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What is a Stool Routine test?

Stool routine test, also called a faecal test, involves the analysis of a stool (faeces) sample, which provides valuable data about stomach, intestine and other parts of the gastrointestinal system. It helps in identifying the presence or absence of diseases of the digestive tract including bowel cancer; infections due to bacteria, parasites and virus; and malabsorption of nutrients.

Stool samples are tested on the basis of the information required from the test.

  • Faecal occult blood test (FOBT) is done to diagnose the presence of blood in stool sample, which may be an indication of bowel cancer. However, more tests are needed in combination with FOBT to confirm the diagnosis of bowel cancer.
  • Stool culture is performed to identify the presence of unwanted and harmful bacteria in the gastrointestinal tract.
  1. Why is a Stool Routine test performed?
  2. How do you prepare for a Stool Routine test?
  3. How is Stool Routine test performed?
  4. What do Stool Routine test results mean?

A stool routine test may be recommended for various conditions such as:

  • Problems in digestion, e.g., improper absorption of certain nutrients
  • Invasion of the gastrointestinal tract by certain bacteria, parasites or viruses, which have caused an infection
  • Bleeding in the digestive tract
  • Allergy
  • Inflammatory bowel diseases such as Crohn's disease (inflammation of the lining of the digestive tract) and ulcerative colitis (inflammation of the colon and rectum)

A stool test is useful in identifying the presence of harmful microorganisms in the digestive tract that interfere with normal functioning of body. It is also valuable for detecting certain types of gastrointestinal disorders, e.g., in a healthy person, fat is completely absorbed from the intestine and is virtually absent in stools; hence presence of fat in stools indicates digestive disorders.

Many medicines can interfere with test results. The doctor should be informed of the following before a stool test:

  • If you take any non-prescription medications
  • If you take anti-diarrhoeal, laxative, antibiotic, anti-parasitic or non-steroidal anti-inflammatory drugs. These medicines should be stopped at least 1-2 weeks before the test
  • Any recent x-ray test performed employing barium contrast material, as barium can interfere with their results
  • A recent journey, especially an international one; this will help the doctor look for some specific microorganism causing the problem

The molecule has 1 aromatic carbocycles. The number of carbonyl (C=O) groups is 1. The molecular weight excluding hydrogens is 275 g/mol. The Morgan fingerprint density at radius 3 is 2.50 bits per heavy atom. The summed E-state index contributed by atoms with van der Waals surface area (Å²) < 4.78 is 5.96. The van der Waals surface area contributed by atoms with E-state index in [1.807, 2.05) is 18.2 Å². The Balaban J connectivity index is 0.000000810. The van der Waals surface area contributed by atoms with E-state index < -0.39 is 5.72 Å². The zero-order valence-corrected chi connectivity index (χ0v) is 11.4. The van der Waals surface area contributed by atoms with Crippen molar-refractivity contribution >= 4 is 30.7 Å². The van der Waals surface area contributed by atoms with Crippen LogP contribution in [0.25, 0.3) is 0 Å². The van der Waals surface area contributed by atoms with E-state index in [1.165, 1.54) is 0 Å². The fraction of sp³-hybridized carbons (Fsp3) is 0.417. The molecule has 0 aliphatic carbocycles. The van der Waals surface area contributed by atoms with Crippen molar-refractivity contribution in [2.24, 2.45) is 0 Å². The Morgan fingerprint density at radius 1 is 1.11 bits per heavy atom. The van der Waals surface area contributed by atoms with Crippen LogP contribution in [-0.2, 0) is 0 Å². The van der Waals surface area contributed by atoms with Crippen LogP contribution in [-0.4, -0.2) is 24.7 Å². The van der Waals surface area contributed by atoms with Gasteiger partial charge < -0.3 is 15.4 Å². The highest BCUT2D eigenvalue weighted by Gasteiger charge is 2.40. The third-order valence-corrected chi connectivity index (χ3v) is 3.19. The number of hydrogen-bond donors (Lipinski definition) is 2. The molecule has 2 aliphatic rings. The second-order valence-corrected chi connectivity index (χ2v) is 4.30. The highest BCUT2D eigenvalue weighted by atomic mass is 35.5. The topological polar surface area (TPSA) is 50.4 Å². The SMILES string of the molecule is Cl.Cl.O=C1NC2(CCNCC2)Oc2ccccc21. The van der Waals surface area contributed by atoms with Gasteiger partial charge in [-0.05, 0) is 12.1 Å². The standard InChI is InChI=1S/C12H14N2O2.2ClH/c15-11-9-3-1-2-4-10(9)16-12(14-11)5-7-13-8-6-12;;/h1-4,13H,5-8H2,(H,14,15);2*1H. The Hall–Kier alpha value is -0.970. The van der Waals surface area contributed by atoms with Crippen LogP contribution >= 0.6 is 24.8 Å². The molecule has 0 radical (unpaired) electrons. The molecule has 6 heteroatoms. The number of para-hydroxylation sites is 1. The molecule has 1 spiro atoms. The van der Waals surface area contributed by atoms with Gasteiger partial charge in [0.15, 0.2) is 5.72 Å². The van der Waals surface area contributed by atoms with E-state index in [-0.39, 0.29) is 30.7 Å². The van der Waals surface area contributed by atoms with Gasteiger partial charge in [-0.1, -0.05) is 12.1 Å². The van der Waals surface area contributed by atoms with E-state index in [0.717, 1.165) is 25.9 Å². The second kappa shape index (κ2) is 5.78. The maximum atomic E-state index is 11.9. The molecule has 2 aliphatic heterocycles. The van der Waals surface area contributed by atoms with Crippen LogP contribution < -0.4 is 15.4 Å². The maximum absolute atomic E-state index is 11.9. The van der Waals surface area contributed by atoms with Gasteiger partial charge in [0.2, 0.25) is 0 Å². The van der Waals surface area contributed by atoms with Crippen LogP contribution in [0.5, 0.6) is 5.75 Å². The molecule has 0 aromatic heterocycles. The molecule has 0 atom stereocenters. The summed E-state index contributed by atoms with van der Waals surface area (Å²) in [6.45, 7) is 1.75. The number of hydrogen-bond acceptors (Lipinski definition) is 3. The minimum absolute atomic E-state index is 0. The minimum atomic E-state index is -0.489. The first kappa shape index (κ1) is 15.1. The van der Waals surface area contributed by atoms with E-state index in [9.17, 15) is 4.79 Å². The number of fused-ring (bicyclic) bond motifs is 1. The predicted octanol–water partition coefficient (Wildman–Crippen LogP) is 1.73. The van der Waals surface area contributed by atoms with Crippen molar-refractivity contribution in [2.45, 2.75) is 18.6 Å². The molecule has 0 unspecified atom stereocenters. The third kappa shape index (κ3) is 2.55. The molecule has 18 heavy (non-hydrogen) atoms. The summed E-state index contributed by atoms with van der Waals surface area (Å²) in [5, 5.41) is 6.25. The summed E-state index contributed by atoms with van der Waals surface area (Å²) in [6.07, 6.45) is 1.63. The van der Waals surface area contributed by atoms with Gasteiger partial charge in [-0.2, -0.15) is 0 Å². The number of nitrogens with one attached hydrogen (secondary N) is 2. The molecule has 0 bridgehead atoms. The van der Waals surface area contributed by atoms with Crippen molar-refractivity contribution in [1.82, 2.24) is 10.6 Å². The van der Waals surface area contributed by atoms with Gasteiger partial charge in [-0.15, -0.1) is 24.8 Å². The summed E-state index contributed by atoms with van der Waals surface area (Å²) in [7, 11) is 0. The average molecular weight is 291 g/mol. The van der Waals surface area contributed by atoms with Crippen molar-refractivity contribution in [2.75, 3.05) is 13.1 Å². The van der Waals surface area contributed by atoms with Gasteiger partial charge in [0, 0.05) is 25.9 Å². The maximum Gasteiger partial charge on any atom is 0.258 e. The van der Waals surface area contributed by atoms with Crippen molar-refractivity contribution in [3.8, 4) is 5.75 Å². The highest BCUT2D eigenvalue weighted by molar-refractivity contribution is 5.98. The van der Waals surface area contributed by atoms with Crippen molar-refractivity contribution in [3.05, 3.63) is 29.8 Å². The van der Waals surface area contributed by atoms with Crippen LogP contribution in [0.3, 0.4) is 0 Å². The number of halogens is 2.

If stools are being tested for the presence of blood, a  doctor may recommend avoiding certain foods for about 2-3 days before the test. Stool routine test should not be performed during menstruation and in the presence of active bleeding due to piles.

A stool sample is collected in a sterile container, which can be sealed afterwards. Ensure that the stool sample is not contaminated with urine or toilet paper. Store the stool sample in the refrigerator and submit it to the lab for testing as soon as possible.

Contact the physician in case of any delay in submission of the stool sample. Special precautions should be taken while collecting a stool sample for stool culture. The sample should be carefully handled with clean hands to prevent contamination.

Normal results:

Stools of a healthy person are soft and brown with well-formed consistency and an absence of harmful microorganisms, mucous, pus, blood and undigested meat fibre. Also, presence of less than 0.25 g/dL of sugar and 2-7 g fat per 24 hours is considered to be normal.

Abnormal results:

Results of a stool routine test are considered to be abnormal if the stool is black, white, red, yellow or green in colour or of abnormal consistency like liquid or very hard. Presence of blood, mucus, pus, undigested meat fibre and harmful microorganisms or low levels of enzymes (trypsin or elastase) also indicates abnormal results.

Higher than normal sugar or fat content is another indication of an underlying condition.

Results of a stool routine test should be discussed with a physician for a proper diagnosis as the condition may need to be correlated with symptoms. E.g., presence of blood in stools may indicate cancer, but may also be caused by inflammation, polyps and haemorrhoids in the gastrointestinal tract. Hence, a  doctor may recommend other tests like colonoscopy in case of presence of blood in stools.

Disclaimer: All results must be clinically correlated with the patient’s complaints to make a complete and accurate diagnosis. This is information purely from the educational point of view and is in no way a substitute for medical advice by a qualified doctor.

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References

  1. Michigan Medicine: University of Michigan [internet]; Stool Analysis
  2. National Health Call Center Network: Healthdirect Australia [internet]. Council of Australian Governments; Stool tests
  3. National Health Service [internet]. UK; How should I collect and store a stool (faeces) sample?
  4. Michigan Medicine: University of Michigan [internet]; Stool Analysis Results
  5. Michigan Medicine: University of Michigan [internet]; Stool Analysis: How To Prepare
  6. National Cancer Institute [Internet]. Bethesda (MD): U.S. Department of Health and Human Services; Tests to Detect Colorectal Cancer and Polyps
  7. MedlinePlus Medical Encyclopedia: US National Library of Medicine; Fecal Occult Blood Test (FOBT)